Punxsutawney Phil got it right this year. No shadow for the groundhog means an early spring, and he did not disappoint. As much of the northern half of the United States experienced frigid temperatures for most of January, people welcomed the idea of an early spring (except for skiers and other snow-lovers). But along with an early spring comes budding trees and this year, trees are leafing around 20 days early according to the National Phenology Network. For much of the country, it’s the earliest spring on record.

So what does this mean for people living with seasonal allergies? Apart from the obvious, that allergy season will come sooner rather than later, it also means that the season will be lasting longer. This is not good news for those with Seasonal Allergic Conjunctivitis. This condition, brought on by pollen, affects the inside of the eyelid, causing intense itchy, watery, swollen, and red eyes. Here’s what you can do to help ease the allergy:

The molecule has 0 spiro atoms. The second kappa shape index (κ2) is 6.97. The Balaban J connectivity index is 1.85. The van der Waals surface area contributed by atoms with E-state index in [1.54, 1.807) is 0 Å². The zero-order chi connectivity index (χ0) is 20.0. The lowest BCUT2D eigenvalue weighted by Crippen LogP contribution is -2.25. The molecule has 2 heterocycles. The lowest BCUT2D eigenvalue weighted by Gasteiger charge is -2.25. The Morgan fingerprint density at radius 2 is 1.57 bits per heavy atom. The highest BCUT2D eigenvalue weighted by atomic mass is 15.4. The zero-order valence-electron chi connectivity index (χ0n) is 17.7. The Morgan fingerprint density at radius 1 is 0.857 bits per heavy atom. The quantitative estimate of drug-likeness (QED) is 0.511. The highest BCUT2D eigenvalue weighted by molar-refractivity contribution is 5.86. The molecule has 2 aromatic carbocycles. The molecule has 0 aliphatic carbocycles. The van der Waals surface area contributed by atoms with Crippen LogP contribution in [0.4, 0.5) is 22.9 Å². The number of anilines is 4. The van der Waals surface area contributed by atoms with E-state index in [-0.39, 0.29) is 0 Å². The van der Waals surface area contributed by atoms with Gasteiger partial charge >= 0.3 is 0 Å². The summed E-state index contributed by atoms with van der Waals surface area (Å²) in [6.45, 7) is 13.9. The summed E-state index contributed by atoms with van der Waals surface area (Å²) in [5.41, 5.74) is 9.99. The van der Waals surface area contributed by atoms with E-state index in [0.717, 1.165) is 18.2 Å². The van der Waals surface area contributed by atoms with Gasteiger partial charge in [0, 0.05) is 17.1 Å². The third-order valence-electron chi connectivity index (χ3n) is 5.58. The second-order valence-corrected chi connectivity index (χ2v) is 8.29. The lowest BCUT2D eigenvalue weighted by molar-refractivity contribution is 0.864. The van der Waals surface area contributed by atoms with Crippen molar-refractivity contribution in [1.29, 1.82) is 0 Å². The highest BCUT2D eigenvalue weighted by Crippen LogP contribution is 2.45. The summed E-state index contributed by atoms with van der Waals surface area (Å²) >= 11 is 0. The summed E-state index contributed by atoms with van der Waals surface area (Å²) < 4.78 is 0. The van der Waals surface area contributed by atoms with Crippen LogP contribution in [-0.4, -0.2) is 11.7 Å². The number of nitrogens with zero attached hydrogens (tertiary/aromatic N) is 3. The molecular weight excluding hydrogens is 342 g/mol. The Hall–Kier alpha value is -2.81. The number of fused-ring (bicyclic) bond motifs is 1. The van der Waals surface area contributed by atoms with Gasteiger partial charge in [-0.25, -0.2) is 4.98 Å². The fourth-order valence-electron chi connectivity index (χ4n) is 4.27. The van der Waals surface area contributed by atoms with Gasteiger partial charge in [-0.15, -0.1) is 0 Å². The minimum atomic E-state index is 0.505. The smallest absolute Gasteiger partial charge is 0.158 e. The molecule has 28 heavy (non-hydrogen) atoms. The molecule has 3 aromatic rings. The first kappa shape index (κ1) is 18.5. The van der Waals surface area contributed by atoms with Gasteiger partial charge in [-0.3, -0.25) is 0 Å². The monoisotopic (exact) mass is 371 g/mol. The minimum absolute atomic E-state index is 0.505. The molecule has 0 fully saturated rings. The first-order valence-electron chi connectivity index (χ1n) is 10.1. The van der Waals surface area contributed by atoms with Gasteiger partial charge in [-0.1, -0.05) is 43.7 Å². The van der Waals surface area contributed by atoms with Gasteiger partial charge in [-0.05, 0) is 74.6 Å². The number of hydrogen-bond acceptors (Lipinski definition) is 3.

• Apply a cold, wet compress on your eyelids.
  • Use artificial tear drops to help hydrate your eyes.
  • Change/wash your clothes if you’ve been outside to get rid of pollen.
  • Take frequent showers.
  • Keep windows and doors shut.
  • Keep the interior of your home clean.
  • Avoid going outside in the midmorning and early evening, when pollen counts are at their highest.

If all else fails, then getting a prescription eye drop from your eye care professional will be in order.